Dear Mrs MacKenzie,
APP/V2913/A/08/2079520 Appeal by Moorsyde Wind Farm Limited for site at Felkington, Berwick upon Tweed TD15 2NR
APP/V2913/A/08/2078347 Appeal by Catamount Energy Limited for site at Barmoor between Ford and Lowick
APP/V2913/A/08/2077474 Appeal by NPower Renewables Limited for site at Toft Hill, south west of Grindon.
I write in support of wind farm at all of the above locations. I am in favour of wind turbines in any location where:
- it is economic to place them
- where fragile ecosystems, which might, for instance be covered by allocating status of SSSI (Site of Special Scientific Interest), are not placed at risk.
- where there are appropriate mitigations for interference with radar systems
- where there is not collateral damage to the wider economy
None of the criteria above are met by the 3 applications, and it is therefore my view that all should go ahead.
On the economics of wind turbine location - previous views have already identified these areas as UK locations with well above average wind speeds, and the fact that several energy companies have already sought to make applications, and have persisted despite 5 years of blinkered opposition from a minority of well-connected residents indicates their commitment.
Nobody has, to my knowledge, claimed that these or any of the other locations being proposed in Northumberland, are host to threatened species or ecosystems, and none of them are in SSSIs.
On the subject of radar, the Ministry of Defence have offered up inconsistent positions, as shown at Wandylaw, where evidence was presented indicating that the MoD had previously accepted that the wind turbines would not cause problems to neighbouring radar stations, whilst the MoD representative himself appeared to oppose the development on the grounds that they would. In the light of this contradictory stance, I would suggest that the UK's future energy needs are not delayed by such prevarications. The recommendation should be to go ahead with the development, subject to certification that radar facilities can be modified, and upgraded if required, to eliminate this concern, which has been hyped up by anti-wind farm protesters who have as little understanding of radar technology as wind turbine technology, the national grid, or threats to bird life.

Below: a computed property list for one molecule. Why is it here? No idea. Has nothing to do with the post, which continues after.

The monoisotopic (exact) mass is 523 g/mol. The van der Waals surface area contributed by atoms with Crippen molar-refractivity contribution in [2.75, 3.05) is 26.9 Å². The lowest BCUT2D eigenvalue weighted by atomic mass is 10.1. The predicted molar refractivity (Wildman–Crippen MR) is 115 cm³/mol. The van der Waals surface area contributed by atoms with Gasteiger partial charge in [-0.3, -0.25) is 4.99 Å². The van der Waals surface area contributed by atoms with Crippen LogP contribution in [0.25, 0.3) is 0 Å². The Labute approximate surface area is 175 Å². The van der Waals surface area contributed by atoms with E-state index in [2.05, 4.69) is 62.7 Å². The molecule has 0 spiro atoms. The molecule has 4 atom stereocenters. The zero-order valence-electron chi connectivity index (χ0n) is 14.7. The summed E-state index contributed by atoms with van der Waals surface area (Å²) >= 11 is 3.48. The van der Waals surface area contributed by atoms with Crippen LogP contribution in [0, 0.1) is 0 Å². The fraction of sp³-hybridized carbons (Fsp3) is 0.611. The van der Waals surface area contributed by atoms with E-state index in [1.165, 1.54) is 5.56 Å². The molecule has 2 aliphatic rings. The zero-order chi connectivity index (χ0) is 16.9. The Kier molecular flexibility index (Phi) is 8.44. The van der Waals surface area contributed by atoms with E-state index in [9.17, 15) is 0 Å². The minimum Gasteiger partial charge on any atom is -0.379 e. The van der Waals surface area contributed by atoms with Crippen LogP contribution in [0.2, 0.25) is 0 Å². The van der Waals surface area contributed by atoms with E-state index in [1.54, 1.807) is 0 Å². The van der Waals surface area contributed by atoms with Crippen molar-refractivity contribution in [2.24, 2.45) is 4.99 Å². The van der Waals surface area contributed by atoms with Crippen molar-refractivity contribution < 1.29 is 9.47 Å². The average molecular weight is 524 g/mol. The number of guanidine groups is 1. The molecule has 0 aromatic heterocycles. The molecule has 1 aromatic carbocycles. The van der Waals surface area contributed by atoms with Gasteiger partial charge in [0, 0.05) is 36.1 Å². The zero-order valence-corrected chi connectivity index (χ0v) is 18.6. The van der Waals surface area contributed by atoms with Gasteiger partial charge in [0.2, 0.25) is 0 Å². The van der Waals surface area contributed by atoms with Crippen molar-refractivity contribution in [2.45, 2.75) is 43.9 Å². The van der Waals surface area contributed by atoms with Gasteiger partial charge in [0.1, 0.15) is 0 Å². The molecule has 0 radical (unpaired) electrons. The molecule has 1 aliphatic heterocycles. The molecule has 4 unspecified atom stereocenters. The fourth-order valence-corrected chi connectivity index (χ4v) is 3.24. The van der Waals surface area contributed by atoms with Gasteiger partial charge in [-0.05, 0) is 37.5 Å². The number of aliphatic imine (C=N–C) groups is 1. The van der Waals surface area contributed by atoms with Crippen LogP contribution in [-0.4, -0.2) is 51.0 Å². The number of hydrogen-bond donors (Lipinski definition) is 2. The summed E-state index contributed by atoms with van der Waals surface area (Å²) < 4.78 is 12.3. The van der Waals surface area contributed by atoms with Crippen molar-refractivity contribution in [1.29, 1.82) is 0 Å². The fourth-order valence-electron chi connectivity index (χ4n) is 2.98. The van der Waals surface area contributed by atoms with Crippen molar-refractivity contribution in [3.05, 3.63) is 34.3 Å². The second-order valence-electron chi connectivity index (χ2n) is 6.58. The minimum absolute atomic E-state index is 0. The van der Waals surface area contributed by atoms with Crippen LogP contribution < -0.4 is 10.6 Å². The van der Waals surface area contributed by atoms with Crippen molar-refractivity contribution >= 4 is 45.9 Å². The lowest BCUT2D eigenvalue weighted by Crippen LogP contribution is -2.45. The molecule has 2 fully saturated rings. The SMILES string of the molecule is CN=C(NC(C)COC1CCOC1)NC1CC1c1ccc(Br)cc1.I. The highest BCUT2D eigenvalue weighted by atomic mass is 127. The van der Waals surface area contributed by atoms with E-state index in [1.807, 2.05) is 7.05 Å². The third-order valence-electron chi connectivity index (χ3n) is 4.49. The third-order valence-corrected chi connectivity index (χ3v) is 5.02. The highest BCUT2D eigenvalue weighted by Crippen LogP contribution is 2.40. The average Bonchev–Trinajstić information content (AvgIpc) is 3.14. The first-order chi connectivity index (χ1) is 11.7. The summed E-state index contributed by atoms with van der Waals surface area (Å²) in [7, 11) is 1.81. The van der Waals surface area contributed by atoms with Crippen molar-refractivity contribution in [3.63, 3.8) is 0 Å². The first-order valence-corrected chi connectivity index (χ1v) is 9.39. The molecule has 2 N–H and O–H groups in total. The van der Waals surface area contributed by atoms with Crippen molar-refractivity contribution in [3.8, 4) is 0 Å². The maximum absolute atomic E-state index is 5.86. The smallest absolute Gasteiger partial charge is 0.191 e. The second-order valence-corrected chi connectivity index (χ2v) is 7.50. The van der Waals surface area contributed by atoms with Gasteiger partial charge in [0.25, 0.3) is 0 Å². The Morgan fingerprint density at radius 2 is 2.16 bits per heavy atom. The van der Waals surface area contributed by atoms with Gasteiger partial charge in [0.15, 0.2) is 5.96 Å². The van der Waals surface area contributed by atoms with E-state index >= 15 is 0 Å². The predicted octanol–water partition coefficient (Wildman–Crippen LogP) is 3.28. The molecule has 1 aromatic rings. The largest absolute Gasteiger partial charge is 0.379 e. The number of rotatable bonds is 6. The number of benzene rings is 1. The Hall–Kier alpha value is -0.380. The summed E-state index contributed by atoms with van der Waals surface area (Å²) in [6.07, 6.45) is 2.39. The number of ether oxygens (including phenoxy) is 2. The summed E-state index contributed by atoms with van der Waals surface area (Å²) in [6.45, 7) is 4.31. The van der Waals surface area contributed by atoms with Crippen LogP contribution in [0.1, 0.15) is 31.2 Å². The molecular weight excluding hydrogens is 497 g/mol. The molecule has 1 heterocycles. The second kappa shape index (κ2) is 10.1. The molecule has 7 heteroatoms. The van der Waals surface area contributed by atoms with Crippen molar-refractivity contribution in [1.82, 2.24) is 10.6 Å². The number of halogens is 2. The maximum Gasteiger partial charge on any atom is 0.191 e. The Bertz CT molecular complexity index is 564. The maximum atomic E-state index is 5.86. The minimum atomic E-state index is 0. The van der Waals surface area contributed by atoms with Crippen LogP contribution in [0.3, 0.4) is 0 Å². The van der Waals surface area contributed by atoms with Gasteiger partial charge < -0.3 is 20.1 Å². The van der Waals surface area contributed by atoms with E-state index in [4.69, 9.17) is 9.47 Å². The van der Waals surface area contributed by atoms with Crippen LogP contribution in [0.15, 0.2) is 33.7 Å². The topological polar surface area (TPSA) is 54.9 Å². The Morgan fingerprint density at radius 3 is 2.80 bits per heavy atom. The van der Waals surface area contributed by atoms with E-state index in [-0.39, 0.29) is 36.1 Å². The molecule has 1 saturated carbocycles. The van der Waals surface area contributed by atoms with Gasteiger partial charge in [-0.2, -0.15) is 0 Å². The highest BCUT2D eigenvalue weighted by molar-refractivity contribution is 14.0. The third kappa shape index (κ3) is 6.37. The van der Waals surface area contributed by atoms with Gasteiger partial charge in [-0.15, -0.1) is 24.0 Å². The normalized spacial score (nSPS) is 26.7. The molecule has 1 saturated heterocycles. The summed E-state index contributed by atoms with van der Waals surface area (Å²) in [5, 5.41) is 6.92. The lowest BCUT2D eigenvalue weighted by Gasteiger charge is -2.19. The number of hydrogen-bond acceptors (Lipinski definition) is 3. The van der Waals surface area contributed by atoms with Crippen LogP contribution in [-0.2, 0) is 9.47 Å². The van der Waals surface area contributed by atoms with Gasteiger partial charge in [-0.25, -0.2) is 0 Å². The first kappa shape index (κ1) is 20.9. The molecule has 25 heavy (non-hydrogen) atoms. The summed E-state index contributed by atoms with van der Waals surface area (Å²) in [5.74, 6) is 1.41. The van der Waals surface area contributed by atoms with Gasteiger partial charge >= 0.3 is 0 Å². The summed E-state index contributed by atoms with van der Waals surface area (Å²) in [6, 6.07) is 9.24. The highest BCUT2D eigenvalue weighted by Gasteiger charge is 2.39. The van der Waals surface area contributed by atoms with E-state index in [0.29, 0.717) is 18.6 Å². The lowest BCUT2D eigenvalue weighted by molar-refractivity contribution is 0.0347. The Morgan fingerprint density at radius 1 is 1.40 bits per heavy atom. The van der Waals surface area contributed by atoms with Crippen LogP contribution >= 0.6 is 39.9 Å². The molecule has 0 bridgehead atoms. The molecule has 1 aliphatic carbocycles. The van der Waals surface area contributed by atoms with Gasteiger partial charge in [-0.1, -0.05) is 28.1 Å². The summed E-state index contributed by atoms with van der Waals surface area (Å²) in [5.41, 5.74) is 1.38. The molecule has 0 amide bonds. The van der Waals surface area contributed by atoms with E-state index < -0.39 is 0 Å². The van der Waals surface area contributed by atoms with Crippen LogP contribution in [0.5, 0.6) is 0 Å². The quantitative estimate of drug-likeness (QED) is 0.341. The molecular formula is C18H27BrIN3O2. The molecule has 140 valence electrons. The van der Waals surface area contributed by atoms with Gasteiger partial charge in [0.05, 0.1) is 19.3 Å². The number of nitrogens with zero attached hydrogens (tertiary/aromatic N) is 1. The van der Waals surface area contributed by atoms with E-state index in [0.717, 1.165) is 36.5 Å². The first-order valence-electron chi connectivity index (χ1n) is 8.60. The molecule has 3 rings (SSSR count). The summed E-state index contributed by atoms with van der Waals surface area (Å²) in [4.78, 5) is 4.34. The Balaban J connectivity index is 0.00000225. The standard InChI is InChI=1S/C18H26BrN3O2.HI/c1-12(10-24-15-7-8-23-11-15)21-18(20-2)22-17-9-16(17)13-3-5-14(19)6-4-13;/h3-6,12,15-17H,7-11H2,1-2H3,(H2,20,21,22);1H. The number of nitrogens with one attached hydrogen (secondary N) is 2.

Finally, on the damage to the wider economy, I have rarely heard more disingenuous rubbish published as fact than on the subject of the impact of wind turbines on tourism. At no point has any reliable evidence been presented that tourism will suffer as a result of wind (a loaded questionnaire on people's intent to travel to an area once a demonic vision of hideous turbines has been presented does not constitute evidence). The south-west of England and Cumbria have both seen increases in tourism following installation of wind farms. Whilst this cannot be attributed to wind farms, no evidence suggests that areas with similar reliance on tourism which have not installed wind energy facilities have received greater numbers.
The final objection thrown at wind farms, about the aesthetics of them. Surveys continue to show that a large majority of people actually find wind turbines attractive. We should not let a vocal majority obscure this fact. I would like to see a longer-term view of aesthetics which considers the option of extreme weather events with ever-increasing frequencies, coastal settlements turned into ghost towns by encroaching seas, and food shortages in the developing world which leads to mass migrations of desperate, hungry people. Now that is aesthetically displeasing.